He suggested that those convicted of abuse should be barred from all significant posts in the church, including the PCC secretary, PCC treasurer, and deanery-synod member, as well as churchwarden and employee. This was because "we have to prove again that we can be trusted."

The Bishop of Chichester, Dr Martin Warner, hoped that the survivors present would be reassured by hearing about a shift in culture towards a Church that was humbler, more compassionate, and more humane; a process that began with apology. It had often been "vital" for bishops, sometimes inheriting failures, cover-ups, lies, and deceit, to take a lead in encouraging survivors and nurturing this culture, and in engaging with those who had been damaged.

One thing missing from the report was an emphasis on the need for the Church to engage with other statutory and voluntary agencies. He suggested that, at a national and diocesan level, forums should include representatives from agencies such as the police, social services, the NSPCC, and survivors' groups. This would improve accountability.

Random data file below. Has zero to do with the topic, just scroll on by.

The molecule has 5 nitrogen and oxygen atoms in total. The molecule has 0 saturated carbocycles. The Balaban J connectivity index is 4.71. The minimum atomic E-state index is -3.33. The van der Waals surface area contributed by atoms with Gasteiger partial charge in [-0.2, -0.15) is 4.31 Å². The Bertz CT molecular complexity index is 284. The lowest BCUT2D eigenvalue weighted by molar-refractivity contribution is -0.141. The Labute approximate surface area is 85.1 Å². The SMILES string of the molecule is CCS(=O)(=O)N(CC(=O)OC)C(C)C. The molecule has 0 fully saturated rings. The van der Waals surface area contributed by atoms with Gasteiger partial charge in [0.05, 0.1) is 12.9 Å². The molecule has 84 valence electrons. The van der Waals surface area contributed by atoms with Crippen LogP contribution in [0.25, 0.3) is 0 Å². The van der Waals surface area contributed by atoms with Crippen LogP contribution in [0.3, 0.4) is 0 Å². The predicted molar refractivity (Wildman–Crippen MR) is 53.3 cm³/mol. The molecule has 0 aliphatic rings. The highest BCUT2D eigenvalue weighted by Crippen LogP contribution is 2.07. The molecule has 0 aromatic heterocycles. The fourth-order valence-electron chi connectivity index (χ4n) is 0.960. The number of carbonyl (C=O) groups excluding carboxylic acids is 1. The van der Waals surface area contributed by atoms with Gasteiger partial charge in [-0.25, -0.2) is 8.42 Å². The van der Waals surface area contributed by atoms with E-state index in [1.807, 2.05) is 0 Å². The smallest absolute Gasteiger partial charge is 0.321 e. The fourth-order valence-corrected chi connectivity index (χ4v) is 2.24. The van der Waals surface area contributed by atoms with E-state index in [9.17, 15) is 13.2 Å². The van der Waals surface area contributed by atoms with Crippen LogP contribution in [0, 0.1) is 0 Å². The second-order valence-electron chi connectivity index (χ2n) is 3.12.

He hoped that the Church would move towards having a single safeguarding policy. He commended the survivors he had met. Some had told him that what they had missed most was "access to the practice of their faith. I would hope and pray that our intentions and demonstration of a different future will enable them to return joyfully to that."

Before the vote took place, the Synod paused again in a further period of silence for "reflection and private prayer". The vote was carried by 360 nem. con. with no recorded abstentions. The motion read:

That this Synod

(a) endorse the Archbishops' statement in GS 1896 expressing on behalf of the Church of England an unreserved apology for the failure of its systems to protect children, young people and adults from physical and sexual abuse inflicted by its clergy and others; and for the failure to listen properly to those so abused;

(b) invite -
(i) the House of Bishops and the Archbishops' Council to pursue as a matter of urgency the programme of work set out in GS 1896 to enhance the Church of England's safeguarding arrangements, ensuring that such arrangements are communicated effectively to those responsible for safeguarding in parishes; and
(ii) the Business Committee to schedule First Consideration of the necessary draft legislation as soon as the responses to the consultation document have been assessed, with a view to its securing Final Approval in the lifetime of this Synod; and

(c) invite the House of Bishops and the Archbishops' Council to report back to the Synod by February 2014 on what action is to be taken to secure the more effective delivery of the "Responding Well" policy across the Church in the interests of survivors.